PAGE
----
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Science
CASE NOTES
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Tuesday 21:00-21:30
Repeat Wednesday 16:30
Dr Graham Easton gives listeners the low-down on what the medical profession does and doesn't know. Each week an expert in the studio tackles a particular topic and there are reports from around the UK on the health of the nation - and the NHS.
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LISTEN AGAINListen 30 min
Listen to 13 August
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DR GRAHAM EASTON
Dr Graham Easton
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Tuesday 13 August 2002
brain scan

Seizure

One in twenty of us will experience a seizure at some time in our lives. In this week's Case Notes Graham Easton investigates what causes them and the various forms they can take. He meets someone who has become accustomed to having convulsions and knows what it feels like to come round in a public place, and he takes advice from the experts on what you should do - and shouldn't do - if you come across a person who's having a seizure.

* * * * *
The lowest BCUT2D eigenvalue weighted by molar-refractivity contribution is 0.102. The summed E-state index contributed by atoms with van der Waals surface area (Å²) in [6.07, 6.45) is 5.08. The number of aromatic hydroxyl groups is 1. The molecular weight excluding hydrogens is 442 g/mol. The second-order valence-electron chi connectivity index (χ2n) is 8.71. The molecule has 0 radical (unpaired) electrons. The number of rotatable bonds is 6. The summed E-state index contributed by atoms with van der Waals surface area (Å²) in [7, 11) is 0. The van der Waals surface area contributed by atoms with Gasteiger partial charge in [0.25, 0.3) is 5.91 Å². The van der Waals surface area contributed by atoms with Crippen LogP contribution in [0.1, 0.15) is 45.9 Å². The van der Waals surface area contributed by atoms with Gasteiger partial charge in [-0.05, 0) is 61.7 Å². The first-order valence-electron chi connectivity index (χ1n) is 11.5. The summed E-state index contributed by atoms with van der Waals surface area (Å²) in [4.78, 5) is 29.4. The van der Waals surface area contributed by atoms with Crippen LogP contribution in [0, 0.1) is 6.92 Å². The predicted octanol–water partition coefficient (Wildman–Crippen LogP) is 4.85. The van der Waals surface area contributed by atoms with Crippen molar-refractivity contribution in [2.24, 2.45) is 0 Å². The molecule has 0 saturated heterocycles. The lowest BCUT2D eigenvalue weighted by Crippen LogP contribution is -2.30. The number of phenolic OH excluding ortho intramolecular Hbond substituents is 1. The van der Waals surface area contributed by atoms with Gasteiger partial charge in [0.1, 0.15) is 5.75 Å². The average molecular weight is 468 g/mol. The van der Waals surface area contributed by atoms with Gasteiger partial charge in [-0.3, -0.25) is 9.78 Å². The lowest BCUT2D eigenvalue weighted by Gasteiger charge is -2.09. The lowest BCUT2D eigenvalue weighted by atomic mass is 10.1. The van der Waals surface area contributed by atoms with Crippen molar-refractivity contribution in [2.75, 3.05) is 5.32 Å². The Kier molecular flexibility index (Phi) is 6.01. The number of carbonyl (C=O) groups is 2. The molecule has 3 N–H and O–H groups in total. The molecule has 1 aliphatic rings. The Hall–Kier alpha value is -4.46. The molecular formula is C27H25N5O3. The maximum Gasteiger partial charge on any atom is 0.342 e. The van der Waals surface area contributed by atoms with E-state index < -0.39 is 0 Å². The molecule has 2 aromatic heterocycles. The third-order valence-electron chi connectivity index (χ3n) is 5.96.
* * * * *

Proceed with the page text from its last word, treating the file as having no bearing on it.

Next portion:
Epilepsy is a common cause of seizures, and there are some 1000 epilepsy-related deaths every year in the UK. Of these around half are sudden and unexpected. Graham is joined by Dr Matthew Walker of the Institute of Neurology at University College London to talk about treatments available for the condition, their effectiveness and how deaths could be avoided.

There are many non-epileptic causes of seizure too, including panic attacks, stress avoidance and so-called "manipulative" attacks. Manipulative convulsions can appear similar to epilepsy but do not have the same underlying changes in brain activity, and are therefore very difficult to diagnose accurately. Graham asks how experts tell the difference - and how can they help patients.

Reporter Lesley Hilton hears about another common form of non-epileptic seizure - febrile convulsions. These are associated with fever, usually in children between the ages of 6 months and 5 years. She finds out why high temperatures can cause these seizures, how to deal with them, and whether these children have an increased chance of developing epilepsy as adults.

Our understanding of what's going on in the brain during a seizure has come a long way since the very early days when people believed that epilepsy was caused by a build up of phlegm in the brain. Graham Easton visits the National Society for Epilepsy in Buckinghamshire where he speaks to Director Dr John Duncan about the latest research.
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